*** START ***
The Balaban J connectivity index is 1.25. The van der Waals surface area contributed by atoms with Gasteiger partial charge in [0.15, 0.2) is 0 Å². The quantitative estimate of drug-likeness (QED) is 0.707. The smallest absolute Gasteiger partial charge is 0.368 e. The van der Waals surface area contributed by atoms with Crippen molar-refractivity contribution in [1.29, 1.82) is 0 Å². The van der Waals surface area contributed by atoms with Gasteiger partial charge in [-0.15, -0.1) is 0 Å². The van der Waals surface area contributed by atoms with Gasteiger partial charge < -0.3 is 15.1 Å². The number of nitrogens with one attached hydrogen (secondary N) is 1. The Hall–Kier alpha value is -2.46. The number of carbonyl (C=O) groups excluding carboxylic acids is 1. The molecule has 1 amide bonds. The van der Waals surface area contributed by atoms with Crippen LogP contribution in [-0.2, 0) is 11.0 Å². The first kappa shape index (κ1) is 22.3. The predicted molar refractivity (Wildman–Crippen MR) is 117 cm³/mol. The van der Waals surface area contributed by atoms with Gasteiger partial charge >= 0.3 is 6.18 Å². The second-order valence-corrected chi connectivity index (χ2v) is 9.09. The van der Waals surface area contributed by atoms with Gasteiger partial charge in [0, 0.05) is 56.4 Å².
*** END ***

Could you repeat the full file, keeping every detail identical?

The Balaban J connectivity index is 1.25. The van der Waals surface area contributed by atoms with Gasteiger partial charge in [0.15, 0.2) is 0 Å². The quantitative estimate of drug-likeness (QED) is 0.707. The smallest absolute Gasteiger partial charge is 0.368 e. The van der Waals surface area contributed by atoms with Crippen molar-refractivity contribution in [1.29, 1.82) is 0 Å². The van der Waals surface area contributed by atoms with Gasteiger partial charge in [-0.15, -0.1) is 0 Å². The van der Waals surface area contributed by atoms with Gasteiger partial charge < -0.3 is 15.1 Å². The number of nitrogens with one attached hydrogen (secondary N) is 1. The Hall–Kier alpha value is -2.46. The number of carbonyl (C=O) groups excluding carboxylic acids is 1. The molecule has 1 amide bonds. The van der Waals surface area contributed by atoms with Crippen LogP contribution in [-0.2, 0) is 11.0 Å². The first kappa shape index (κ1) is 22.3. The predicted molar refractivity (Wildman–Crippen MR) is 117 cm³/mol. The van der Waals surface area contributed by atoms with Gasteiger partial charge >= 0.3 is 6.18 Å². The second-order valence-corrected chi connectivity index (χ2v) is 9.09. The van der Waals surface area contributed by atoms with Gasteiger partial charge in [0, 0.05) is 56.4 Å².